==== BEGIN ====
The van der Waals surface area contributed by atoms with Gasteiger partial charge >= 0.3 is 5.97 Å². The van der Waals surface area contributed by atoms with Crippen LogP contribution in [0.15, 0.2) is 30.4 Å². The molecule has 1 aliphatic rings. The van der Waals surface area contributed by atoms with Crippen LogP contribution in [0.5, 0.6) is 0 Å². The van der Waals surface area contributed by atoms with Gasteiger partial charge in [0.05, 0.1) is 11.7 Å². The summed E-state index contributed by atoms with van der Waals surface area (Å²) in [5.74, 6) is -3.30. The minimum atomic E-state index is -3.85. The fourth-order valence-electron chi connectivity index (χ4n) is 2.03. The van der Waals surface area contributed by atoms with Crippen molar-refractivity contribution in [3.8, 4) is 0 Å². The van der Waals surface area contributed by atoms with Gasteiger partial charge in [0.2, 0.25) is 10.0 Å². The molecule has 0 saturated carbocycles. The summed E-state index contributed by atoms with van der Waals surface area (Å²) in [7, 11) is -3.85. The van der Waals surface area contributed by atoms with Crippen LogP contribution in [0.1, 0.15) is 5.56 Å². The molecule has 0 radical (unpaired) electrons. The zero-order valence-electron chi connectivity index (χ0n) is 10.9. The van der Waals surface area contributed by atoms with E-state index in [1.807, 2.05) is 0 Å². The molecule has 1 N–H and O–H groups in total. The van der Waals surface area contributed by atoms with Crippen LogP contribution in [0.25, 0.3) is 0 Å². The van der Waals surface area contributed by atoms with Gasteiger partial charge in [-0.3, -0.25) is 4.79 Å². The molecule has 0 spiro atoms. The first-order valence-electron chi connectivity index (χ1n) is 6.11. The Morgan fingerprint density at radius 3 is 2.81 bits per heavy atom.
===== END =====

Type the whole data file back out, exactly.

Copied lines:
The van der Waals surface area contributed by atoms with Gasteiger partial charge >= 0.3 is 5.97 Å². The van der Waals surface area contributed by atoms with Crippen LogP contribution in [0.15, 0.2) is 30.4 Å². The molecule has 1 aliphatic rings. The van der Waals surface area contributed by atoms with Crippen LogP contribution in [0.5, 0.6) is 0 Å². The van der Waals surface area contributed by atoms with Gasteiger partial charge in [0.05, 0.1) is 11.7 Å². The summed E-state index contributed by atoms with van der Waals surface area (Å²) in [5.74, 6) is -3.30. The minimum atomic E-state index is -3.85. The fourth-order valence-electron chi connectivity index (χ4n) is 2.03. The van der Waals surface area contributed by atoms with Crippen molar-refractivity contribution in [3.8, 4) is 0 Å². The van der Waals surface area contributed by atoms with Gasteiger partial charge in [0.2, 0.25) is 10.0 Å². The molecule has 0 saturated carbocycles. The summed E-state index contributed by atoms with van der Waals surface area (Å²) in [7, 11) is -3.85. The van der Waals surface area contributed by atoms with Crippen LogP contribution in [0.1, 0.15) is 5.56 Å². The molecule has 0 radical (unpaired) electrons. The zero-order valence-electron chi connectivity index (χ0n) is 10.9. The van der Waals surface area contributed by atoms with E-state index in [1.807, 2.05) is 0 Å². The molecule has 1 N–H and O–H groups in total. The van der Waals surface area contributed by atoms with Crippen LogP contribution in [0.25, 0.3) is 0 Å². The van der Waals surface area contributed by atoms with Gasteiger partial charge in [-0.3, -0.25) is 4.79 Å². The molecule has 0 spiro atoms. The first-order valence-electron chi connectivity index (χ1n) is 6.11. The Morgan fingerprint density at radius 3 is 2.81 bits per heavy atom.